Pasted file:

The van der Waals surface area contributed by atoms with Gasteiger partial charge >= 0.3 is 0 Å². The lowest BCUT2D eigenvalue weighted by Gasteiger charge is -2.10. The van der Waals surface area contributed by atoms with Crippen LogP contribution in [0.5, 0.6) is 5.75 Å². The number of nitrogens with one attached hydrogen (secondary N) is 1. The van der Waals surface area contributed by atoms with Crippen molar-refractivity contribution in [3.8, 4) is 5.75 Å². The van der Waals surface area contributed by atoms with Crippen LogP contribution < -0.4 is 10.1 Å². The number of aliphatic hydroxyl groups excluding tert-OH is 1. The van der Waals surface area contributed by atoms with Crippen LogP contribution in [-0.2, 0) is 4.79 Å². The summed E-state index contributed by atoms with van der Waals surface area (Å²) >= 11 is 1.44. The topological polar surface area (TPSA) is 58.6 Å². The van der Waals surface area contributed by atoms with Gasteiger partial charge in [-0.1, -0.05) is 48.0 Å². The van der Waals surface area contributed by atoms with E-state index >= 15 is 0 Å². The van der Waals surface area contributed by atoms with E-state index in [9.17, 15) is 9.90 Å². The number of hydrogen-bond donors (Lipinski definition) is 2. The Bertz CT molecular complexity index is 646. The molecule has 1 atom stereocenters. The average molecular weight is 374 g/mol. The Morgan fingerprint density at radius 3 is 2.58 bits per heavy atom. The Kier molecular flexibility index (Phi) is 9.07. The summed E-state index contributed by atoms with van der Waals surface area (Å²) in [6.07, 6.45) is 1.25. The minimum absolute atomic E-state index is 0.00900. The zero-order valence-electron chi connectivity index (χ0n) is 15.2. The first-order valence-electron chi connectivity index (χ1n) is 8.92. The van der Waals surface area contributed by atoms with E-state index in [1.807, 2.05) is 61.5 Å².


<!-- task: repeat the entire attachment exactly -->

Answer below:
The van der Waals surface area contributed by atoms with Gasteiger partial charge >= 0.3 is 0 Å². The lowest BCUT2D eigenvalue weighted by Gasteiger charge is -2.10. The van der Waals surface area contributed by atoms with Crippen LogP contribution in [0.5, 0.6) is 5.75 Å². The number of nitrogens with one attached hydrogen (secondary N) is 1. The van der Waals surface area contributed by atoms with Crippen molar-refractivity contribution in [3.8, 4) is 5.75 Å². The van der Waals surface area contributed by atoms with Crippen LogP contribution < -0.4 is 10.1 Å². The number of aliphatic hydroxyl groups excluding tert-OH is 1. The van der Waals surface area contributed by atoms with Crippen LogP contribution in [-0.2, 0) is 4.79 Å². The summed E-state index contributed by atoms with van der Waals surface area (Å²) >= 11 is 1.44. The topological polar surface area (TPSA) is 58.6 Å². The van der Waals surface area contributed by atoms with Gasteiger partial charge in [-0.1, -0.05) is 48.0 Å². The van der Waals surface area contributed by atoms with E-state index >= 15 is 0 Å². The van der Waals surface area contributed by atoms with E-state index in [9.17, 15) is 9.90 Å². The number of hydrogen-bond donors (Lipinski definition) is 2. The Bertz CT molecular complexity index is 646. The molecule has 1 atom stereocenters. The average molecular weight is 374 g/mol. The Morgan fingerprint density at radius 3 is 2.58 bits per heavy atom. The Kier molecular flexibility index (Phi) is 9.07. The summed E-state index contributed by atoms with van der Waals surface area (Å²) in [6.07, 6.45) is 1.25. The minimum absolute atomic E-state index is 0.00900. The zero-order valence-electron chi connectivity index (χ0n) is 15.2. The first-order valence-electron chi connectivity index (χ1n) is 8.92. The van der Waals surface area contributed by atoms with E-state index in [1.807, 2.05) is 61.5 Å².